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March 10, 2017 8:00 P.M. 10:00 P.M.


1. This Questionnaire contains five (5) pages. Check the number of pages and make sure it
has the correct number of pages and their proper numbers. All the items have to be answered
within two (2) hours. You may write on the Questionnaire for notes relating to the questions.

Read each question very carefully and write your answers in your Examination Notebook in
the same order the questions are posed. Write your answers only on the front of every sheet
in your Notebook. If not sufficient then start with the back page of the first sheet and
thereafter. Note well the allocated percentage points for each number, question, or sub-
question. In your answers, use the numbering system in the questionnaire.

2. Answer the Essay questions legibly, clearly, and concisely. Start each number on a separate
page. An answer to a sub-question under the same number may be written continuously on
the same page and the immediately succeeding pages until completed.

Your answer should demonstrate your ability to analyze the facts, apply the pertinent laws
and jurisprudence, and arrive at a sound or logical conclusion. A mere "Yes" or "No" answer
without any corresponding explanation or discussion will not be given full credit. You do not
need to re-write or repeat the question in your Notebook.

3. Make sure you do not write your name or any extraneous notes or distinctive markings on
your Notebook that can serve as an identifying mark (such as names that are not in the given
questions, prayers, or private notes to the Examiner).

Writing, leaving, or making any distinguishing or identifying mark in the exam Notebook is
considered cheating.





1. What is the bad man theory of law? (4 pts.)

a. Cite a specific provision of the Constitution, the Revised Penal Code or the Civil
Code which exemplify the bad man theory. Explain. (6 pts.)
b. In relation to the bad man, should the law be concerned with the puzzled man
who is willing to do what is required if only he can be told what it is? (5 pts.)
2. Give the major premise, minor premise and conclusion for the following cases:
(Choose 2; 10 pts. each):
a. Philippines Today, Inc., v. Betty Go-Belmonte, G.R. No. 112965, 30 January 1997
b. Karen Salvacion v. Central Bank of the Philippines, G.R. No. 94723, 21 August
c. Mary Grace Natividad S. Poe-Llamanzares v. Commission on Elections, G.R. No.
221697, 8 March 2016

d. Saturnino Ocampo et al. v. Rear Admiral Ernesto C. Enriquez, G.R. Nos. 225973,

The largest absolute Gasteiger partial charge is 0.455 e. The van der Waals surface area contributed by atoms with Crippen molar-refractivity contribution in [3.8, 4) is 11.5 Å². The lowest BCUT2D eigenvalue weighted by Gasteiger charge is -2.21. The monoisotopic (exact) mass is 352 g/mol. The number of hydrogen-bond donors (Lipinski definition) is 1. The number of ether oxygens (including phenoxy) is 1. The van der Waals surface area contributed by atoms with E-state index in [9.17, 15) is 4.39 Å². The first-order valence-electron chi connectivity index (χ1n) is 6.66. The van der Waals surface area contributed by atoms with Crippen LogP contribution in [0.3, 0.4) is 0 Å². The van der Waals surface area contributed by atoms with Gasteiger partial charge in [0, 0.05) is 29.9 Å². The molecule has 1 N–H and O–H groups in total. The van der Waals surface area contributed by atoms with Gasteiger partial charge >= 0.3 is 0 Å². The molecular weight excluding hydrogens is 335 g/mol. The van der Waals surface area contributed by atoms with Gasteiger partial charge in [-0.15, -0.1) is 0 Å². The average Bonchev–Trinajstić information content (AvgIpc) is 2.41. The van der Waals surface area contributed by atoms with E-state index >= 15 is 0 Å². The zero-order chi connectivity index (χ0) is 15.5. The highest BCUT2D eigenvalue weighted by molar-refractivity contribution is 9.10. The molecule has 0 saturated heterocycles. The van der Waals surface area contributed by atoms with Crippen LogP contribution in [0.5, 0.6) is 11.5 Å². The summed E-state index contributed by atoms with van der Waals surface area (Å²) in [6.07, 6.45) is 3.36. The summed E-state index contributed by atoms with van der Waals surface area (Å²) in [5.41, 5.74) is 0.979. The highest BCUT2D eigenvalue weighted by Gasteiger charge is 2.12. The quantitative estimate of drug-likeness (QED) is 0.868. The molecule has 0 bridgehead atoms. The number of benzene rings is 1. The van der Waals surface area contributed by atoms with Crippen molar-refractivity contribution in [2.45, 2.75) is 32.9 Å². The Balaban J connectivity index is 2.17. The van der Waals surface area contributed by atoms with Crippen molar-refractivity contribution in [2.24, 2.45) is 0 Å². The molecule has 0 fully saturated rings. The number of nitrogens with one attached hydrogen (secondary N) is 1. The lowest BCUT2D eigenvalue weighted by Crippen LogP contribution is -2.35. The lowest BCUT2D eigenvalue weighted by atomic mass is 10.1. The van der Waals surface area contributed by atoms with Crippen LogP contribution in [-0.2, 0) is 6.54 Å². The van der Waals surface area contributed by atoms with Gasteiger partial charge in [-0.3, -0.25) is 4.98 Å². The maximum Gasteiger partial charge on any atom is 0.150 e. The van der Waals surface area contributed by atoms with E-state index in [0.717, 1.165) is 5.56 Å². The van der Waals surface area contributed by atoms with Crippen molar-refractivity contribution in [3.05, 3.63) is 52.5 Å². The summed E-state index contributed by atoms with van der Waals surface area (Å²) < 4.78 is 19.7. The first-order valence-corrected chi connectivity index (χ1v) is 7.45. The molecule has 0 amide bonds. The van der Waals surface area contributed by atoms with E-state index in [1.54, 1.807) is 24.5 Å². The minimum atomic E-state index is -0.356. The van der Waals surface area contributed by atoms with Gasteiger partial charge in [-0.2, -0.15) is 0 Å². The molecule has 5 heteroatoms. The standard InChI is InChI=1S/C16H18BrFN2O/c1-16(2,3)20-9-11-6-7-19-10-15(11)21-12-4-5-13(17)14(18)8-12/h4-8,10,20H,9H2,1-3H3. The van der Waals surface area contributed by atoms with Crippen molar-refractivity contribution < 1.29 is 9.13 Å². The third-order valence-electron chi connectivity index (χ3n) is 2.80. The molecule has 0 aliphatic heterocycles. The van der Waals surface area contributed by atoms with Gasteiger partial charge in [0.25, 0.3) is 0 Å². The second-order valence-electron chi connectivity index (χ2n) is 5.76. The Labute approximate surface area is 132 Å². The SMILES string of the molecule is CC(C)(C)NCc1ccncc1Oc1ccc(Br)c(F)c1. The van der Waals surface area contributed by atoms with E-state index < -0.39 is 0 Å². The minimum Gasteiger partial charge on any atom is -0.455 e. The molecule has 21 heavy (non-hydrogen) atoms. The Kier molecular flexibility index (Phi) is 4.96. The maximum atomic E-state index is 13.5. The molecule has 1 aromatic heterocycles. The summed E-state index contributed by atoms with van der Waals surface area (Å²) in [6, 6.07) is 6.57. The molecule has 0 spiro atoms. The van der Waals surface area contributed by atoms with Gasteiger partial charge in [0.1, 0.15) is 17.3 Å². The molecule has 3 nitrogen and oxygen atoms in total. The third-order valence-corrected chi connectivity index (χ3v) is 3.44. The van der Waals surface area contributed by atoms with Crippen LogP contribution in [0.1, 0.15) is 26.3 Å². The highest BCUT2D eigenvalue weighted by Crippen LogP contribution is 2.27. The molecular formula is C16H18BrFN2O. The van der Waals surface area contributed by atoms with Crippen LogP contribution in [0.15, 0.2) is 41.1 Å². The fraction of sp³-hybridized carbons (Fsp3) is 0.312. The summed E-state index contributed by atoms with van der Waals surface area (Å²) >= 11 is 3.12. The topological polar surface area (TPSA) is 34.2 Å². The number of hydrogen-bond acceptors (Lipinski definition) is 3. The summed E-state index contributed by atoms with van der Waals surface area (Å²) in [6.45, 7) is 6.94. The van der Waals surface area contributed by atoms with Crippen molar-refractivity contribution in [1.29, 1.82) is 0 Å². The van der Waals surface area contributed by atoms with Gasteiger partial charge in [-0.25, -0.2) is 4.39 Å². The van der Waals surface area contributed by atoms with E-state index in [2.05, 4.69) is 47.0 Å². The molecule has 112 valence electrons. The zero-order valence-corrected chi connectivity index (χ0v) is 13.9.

225984, 226097, 226116, 226117, 226120, and 226294, 8 November 2016


Cersei De Limas seems to have it all. Her husband, Ronnie, is devoted to her and their
four-year-old son, Joffrey. The family lives in a beautiful house in Cebu. When Ronnie scores
yet another business triumph, he buys a yacht to celebrate. Leaving Joffrey with their friend
Hellen Ibong Adarna, who is a teacher at Joffrey's preschool, the couple set sail for a romantic
weekend. But Cersei drinks too much wine and passes out. When she awakes, she is covered
in blood and Ronnie is gone. Dizzy and disoriented, she follows a trail of blood to the upper
deck. Ronnie is not there but Cersei sees a knife and picks it up. The lights of a Coast Guard
boat flash and a voice orders Cersei to drop the knife. Apparently, a mayday was received
from the De Limas's yacht. Cersei is taken into custody but Ronnie has seemingly vanished.
Tests reveal that the blood found on the yacht was the same type as Ronnie's. It is presumed
that the couple had an argument and Cersei attacked Ronnie. Ronnie managed to send a
mayday alert before falling or being pushed overboard.

Despite the fact that no body is found, Cersei is charged with murder. No one believes
her story, not even the sheriff who is a family friend. Frantic over what will happen to Joffrey
if she is found guilty, Cersei signs over custody to Hellen. Ronnie had a large life insurance
policy -- which police believe was the motive for his killing -- and Cersei has the money put
in Joffrey's name.

The trial is swift and the Supreme Court, upon review, finds Cersei guilty. Salient
portions of the Courts decision read as follows:

In a case of murder or homicide, it is not necessary to recover the body

or to show where it can be found. [As in this case], [t]here are [instances] like
death at sea, where the finding or recovery of the body is impossible. It is enough
that the death and the criminal agency causing it be proven. There are even
cases where said death and the intervention of the criminal agency that caused
it may be presumed or established by circumstancial evidence (People v. Sasota,
G.R. No. L-3544, April 18, 1952).

There is nothing in the record to show that the witnesses for the
prosecution had any reason for falsely imputing this serious crime of murder. Of